Amid a crowded room, Forest Park community members began this year’s Relay for Life campaign on Jan. 26, 2005 at Jimmy’s Place.
The key speaker for the evening was Sandy Boy, a retired worker for the American Cancer Society and a cancer survivor.
“My entire family had cancer. My mother, father, aunts … my husband has cancer. I have cancer,” said Boy. “We have got to figure something out before my daughters are eligible for breast cancer.”
In Forest Park, Relay is the town’s answer to Boy’s heartfelt plea for help.
“It is the signature event for the American Cancer Society,” said Dave Goetz, a Forest Park resident and co-chair of this year’s Forest Park Relay for Life. “Last year we raised over $300 million dollars nation-wide. Locally we raised $41,000; this year our goal is $65,000.”
Relay is a seven-month fundraiser that culminates in an overnight relay walk, in which Forest Park unites with over 3,800 towns and communities across the nation to raise money for the American Cancer Society. The money is used for education, research, advocacy and patient services.
“My [medication] was funded by the American Cancer Society,” Boy said. “The research funds stay in Illinois: The hospitals doing the research are local. What I raise here in Forest Park, chances are, will go to help someone in Loyola Medical Center.”
To help inspire the crowd, Boy read a poem titled “Why Do I Walk” that describes the physical act of participating in Relay and the emotional ties its volunteers share.
Fundraising plans for next year include working with local religious ministers, obtaining corporate sponsorships and marching in the annual St. Patrick’s Day parade to help raise awareness, Goetz said.
This year FP Relay wants to enlist at least 30 teams of eight to 15 people each and committed to raising at least $100 per member.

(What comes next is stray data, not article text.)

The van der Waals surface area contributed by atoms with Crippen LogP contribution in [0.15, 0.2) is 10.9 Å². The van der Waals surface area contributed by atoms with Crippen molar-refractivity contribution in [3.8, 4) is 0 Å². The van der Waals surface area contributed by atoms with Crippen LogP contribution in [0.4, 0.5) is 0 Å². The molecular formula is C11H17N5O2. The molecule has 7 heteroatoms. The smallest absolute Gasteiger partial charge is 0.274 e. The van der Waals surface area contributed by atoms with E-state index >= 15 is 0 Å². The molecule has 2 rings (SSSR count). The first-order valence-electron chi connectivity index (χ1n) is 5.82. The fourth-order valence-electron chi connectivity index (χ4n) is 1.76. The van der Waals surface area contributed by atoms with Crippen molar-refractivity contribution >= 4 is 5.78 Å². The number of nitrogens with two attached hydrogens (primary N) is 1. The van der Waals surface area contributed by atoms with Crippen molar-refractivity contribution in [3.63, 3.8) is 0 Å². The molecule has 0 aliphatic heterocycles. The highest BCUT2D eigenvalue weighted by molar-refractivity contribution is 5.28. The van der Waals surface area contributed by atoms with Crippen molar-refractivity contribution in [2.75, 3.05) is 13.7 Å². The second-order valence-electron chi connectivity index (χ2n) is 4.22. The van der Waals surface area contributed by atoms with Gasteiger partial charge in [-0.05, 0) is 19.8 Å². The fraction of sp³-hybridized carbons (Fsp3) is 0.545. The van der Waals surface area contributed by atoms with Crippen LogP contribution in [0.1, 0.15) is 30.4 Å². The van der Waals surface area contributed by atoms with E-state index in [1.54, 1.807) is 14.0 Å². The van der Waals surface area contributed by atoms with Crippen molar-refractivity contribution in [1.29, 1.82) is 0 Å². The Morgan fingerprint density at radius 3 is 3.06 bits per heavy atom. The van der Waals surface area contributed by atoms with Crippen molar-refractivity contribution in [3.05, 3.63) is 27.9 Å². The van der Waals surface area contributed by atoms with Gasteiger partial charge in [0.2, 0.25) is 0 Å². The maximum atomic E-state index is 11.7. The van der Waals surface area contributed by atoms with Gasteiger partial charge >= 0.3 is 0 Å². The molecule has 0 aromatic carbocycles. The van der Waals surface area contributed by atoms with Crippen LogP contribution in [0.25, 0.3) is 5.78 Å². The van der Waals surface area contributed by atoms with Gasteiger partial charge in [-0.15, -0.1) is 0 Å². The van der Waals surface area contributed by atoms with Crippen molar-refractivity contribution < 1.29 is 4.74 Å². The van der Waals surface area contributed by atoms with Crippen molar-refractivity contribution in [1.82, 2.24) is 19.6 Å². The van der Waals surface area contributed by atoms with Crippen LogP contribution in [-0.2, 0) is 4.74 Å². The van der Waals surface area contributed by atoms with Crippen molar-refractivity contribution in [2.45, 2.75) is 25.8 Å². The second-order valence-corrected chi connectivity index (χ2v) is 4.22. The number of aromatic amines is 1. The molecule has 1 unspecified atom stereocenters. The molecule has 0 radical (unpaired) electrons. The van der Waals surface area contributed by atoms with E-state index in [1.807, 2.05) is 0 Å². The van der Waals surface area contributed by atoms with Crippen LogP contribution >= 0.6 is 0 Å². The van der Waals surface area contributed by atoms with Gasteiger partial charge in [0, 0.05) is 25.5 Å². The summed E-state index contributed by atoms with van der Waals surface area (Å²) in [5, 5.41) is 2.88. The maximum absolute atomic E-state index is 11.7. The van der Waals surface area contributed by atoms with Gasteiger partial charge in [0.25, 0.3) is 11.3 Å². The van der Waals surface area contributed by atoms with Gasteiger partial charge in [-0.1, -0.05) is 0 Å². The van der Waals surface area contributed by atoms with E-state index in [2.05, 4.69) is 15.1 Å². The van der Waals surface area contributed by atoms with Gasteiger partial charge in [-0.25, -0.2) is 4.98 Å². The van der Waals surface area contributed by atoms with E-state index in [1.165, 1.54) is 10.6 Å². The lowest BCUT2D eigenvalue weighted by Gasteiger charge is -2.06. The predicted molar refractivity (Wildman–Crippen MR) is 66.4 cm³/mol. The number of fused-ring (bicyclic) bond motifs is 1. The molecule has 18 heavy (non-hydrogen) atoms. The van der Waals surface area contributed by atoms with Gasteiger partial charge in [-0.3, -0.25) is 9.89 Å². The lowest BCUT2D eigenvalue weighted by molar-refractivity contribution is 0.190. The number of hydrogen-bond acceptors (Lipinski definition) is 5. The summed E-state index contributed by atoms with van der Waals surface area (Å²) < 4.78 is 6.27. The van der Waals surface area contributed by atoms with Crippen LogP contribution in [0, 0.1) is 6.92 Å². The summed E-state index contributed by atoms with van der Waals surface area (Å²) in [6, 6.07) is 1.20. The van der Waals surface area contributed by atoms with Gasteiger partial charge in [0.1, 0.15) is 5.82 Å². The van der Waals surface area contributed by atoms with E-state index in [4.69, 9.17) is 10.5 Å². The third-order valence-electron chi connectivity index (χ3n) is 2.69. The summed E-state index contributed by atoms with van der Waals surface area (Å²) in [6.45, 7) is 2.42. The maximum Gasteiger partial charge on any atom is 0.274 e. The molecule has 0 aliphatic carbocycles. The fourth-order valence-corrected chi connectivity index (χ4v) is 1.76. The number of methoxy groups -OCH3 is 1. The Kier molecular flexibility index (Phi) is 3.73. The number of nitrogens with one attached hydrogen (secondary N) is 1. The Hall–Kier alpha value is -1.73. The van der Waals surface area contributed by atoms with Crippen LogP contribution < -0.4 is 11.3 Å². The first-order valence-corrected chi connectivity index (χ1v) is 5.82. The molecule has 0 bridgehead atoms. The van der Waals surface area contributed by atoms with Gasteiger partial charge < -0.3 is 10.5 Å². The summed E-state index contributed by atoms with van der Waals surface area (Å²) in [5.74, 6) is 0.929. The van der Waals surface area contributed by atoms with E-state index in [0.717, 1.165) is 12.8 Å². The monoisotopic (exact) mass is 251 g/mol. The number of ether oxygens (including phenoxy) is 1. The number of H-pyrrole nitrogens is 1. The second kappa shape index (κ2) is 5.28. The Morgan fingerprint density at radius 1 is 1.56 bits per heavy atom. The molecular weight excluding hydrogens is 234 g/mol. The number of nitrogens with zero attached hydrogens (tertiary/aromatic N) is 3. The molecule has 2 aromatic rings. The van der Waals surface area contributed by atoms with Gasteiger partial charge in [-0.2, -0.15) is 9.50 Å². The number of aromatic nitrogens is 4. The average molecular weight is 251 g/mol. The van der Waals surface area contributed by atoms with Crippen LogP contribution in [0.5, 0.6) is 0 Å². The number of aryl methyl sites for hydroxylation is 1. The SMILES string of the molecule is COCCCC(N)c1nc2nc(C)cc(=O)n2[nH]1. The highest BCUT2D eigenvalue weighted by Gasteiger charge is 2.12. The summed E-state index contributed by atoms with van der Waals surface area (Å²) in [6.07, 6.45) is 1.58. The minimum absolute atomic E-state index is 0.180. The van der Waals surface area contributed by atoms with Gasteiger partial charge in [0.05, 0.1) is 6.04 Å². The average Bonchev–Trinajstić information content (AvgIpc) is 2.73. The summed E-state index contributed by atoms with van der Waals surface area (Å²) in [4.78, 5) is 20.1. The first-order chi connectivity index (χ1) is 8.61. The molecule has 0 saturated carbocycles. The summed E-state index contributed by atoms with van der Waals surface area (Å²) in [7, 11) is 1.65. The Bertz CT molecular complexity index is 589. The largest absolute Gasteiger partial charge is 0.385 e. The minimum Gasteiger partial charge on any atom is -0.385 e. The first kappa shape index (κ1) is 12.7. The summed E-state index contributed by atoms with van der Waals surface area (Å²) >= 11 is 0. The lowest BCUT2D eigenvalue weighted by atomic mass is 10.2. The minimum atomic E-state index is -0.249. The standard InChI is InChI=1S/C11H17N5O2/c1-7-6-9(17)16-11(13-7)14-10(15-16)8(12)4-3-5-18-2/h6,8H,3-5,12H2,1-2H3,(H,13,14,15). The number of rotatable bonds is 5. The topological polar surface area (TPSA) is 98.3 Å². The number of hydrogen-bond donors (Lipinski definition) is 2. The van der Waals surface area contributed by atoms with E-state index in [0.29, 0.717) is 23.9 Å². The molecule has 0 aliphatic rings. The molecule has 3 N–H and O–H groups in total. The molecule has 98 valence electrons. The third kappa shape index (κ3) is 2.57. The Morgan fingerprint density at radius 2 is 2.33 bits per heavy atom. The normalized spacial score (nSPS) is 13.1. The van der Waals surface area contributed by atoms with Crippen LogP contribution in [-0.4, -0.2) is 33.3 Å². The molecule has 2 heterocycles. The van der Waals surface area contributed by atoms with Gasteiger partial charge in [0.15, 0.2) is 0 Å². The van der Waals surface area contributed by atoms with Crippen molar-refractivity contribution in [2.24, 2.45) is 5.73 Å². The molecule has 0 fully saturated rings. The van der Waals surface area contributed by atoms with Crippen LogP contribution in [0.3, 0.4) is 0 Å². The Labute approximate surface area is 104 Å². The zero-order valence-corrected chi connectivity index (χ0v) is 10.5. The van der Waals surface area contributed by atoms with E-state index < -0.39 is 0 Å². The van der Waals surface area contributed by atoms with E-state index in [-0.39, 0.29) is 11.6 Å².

“Each team raises money in its own way; it is kind of like a friendly competition, but it’s not cut-throat,” Goetz said.
“We send letters, car washes, raffles,” added Kelly Crawford, who works at the police department and co-chairs the Relay with Goetz.
For this year’s co-chairs the event is deeply personal.
“I got involved early in 1998 after the death of my wife. In addition, my mom is a survivor from colon cancer. In fact, a lot of cancers run in families,” Goetz said, adding that he has a one in five chance of getting cancer because of his family’s genetic history. His daughter is also more likely to develop breast cancer.
Likewise, Crawford’s family has battled the disease. The twenty-something-year-old is not only co-chairing the relay, but also leading two of its teams: her family team and the police department team.
Fundraising will end on August 12, 2005 with the overnight relay. That night, the teams will pitch tents and spend the night at The Park. At least one member from each team will continually walk around the track throughout the night.
This continuous walk symbolizes the volunteers’ empathy with a cancer patient’s suffering and on-going battle.
In addition, survivors will walk the opening lap, as a symbol of their victory over cancer.
The event also includes a Luminaria Ceremony at 10:00 p.m., where volunteers light candles to honor community members who have lost their battle with cancer as well as those who have survived. The bags are placed around the track and light the path for the walkers.
The relay was not always a Forest Park event. In fact, It began as a signature Oak Park event for the first four years.
“Attendance was down and most of the planners were in Forest Park,” Goetz said. “It still includes people from Oak Park and River Forest, but most of us here are from Forest Park.”
“The event makes you feel good about yourself and hopefully, someday we will have a cure,” Crawford said.
To sign up contact Amie Hadjis at the American Cancer Society at (708) 484-8541 or at email@example.com. Inscriptions are $25. Luminaria bags will be sold the night of the relay for $5.